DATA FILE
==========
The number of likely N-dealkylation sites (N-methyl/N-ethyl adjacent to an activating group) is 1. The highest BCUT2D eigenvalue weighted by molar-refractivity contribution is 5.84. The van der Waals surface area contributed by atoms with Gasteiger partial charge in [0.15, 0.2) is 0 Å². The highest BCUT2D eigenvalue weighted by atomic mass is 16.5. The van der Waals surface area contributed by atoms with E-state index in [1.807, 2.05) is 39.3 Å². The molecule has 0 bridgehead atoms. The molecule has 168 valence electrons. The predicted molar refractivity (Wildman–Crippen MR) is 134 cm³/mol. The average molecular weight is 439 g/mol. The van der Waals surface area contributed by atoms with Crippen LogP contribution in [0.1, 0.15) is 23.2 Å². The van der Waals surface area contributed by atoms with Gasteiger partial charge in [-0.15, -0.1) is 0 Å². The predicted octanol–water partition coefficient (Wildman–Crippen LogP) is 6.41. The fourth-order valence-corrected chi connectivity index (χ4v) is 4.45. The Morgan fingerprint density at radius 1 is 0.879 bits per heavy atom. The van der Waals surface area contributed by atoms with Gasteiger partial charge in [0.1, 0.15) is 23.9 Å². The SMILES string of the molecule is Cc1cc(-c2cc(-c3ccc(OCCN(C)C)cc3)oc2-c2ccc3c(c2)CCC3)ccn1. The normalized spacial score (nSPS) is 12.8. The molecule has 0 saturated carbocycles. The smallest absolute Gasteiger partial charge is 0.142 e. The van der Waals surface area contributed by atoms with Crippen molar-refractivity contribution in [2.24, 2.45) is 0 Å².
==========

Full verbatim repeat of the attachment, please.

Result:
The number of likely N-dealkylation sites (N-methyl/N-ethyl adjacent to an activating group) is 1. The highest BCUT2D eigenvalue weighted by molar-refractivity contribution is 5.84. The van der Waals surface area contributed by atoms with Gasteiger partial charge in [0.15, 0.2) is 0 Å². The highest BCUT2D eigenvalue weighted by atomic mass is 16.5. The van der Waals surface area contributed by atoms with E-state index in [1.807, 2.05) is 39.3 Å². The molecule has 0 bridgehead atoms. The molecule has 168 valence electrons. The predicted molar refractivity (Wildman–Crippen MR) is 134 cm³/mol. The average molecular weight is 439 g/mol. The van der Waals surface area contributed by atoms with Crippen LogP contribution in [0.1, 0.15) is 23.2 Å². The van der Waals surface area contributed by atoms with Gasteiger partial charge in [-0.15, -0.1) is 0 Å². The predicted octanol–water partition coefficient (Wildman–Crippen LogP) is 6.41. The fourth-order valence-corrected chi connectivity index (χ4v) is 4.45. The Morgan fingerprint density at radius 1 is 0.879 bits per heavy atom. The van der Waals surface area contributed by atoms with Gasteiger partial charge in [0.1, 0.15) is 23.9 Å². The SMILES string of the molecule is Cc1cc(-c2cc(-c3ccc(OCCN(C)C)cc3)oc2-c2ccc3c(c2)CCC3)ccn1. The normalized spacial score (nSPS) is 12.8. The molecule has 0 saturated carbocycles. The smallest absolute Gasteiger partial charge is 0.142 e. The van der Waals surface area contributed by atoms with Crippen molar-refractivity contribution in [2.24, 2.45) is 0 Å².